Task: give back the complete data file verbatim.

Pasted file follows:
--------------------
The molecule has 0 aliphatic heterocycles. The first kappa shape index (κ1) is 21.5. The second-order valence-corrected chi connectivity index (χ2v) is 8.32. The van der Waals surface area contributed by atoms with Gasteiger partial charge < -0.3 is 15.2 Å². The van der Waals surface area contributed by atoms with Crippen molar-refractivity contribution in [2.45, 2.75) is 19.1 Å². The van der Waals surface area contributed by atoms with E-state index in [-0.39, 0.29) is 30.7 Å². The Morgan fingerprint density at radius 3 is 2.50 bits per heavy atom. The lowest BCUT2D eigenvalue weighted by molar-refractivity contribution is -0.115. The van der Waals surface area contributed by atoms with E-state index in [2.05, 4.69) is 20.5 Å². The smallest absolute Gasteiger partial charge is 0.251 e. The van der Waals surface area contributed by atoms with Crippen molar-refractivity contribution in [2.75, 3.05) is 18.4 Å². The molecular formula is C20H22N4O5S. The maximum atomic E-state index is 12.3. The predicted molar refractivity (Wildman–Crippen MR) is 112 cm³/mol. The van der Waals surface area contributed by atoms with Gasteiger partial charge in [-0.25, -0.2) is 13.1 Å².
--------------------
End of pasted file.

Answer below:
The molecule has 0 aliphatic heterocycles. The first kappa shape index (κ1) is 21.5. The second-order valence-corrected chi connectivity index (χ2v) is 8.32. The van der Waals surface area contributed by atoms with Gasteiger partial charge < -0.3 is 15.2 Å². The van der Waals surface area contributed by atoms with Crippen molar-refractivity contribution in [2.45, 2.75) is 19.1 Å². The van der Waals surface area contributed by atoms with E-state index in [-0.39, 0.29) is 30.7 Å². The Morgan fingerprint density at radius 3 is 2.50 bits per heavy atom. The lowest BCUT2D eigenvalue weighted by molar-refractivity contribution is -0.115. The van der Waals surface area contributed by atoms with E-state index in [2.05, 4.69) is 20.5 Å². The smallest absolute Gasteiger partial charge is 0.251 e. The van der Waals surface area contributed by atoms with Crippen molar-refractivity contribution in [2.75, 3.05) is 18.4 Å². The molecular formula is C20H22N4O5S. The maximum atomic E-state index is 12.3. The predicted molar refractivity (Wildman–Crippen MR) is 112 cm³/mol. The van der Waals surface area contributed by atoms with Gasteiger partial charge in [-0.25, -0.2) is 13.1 Å².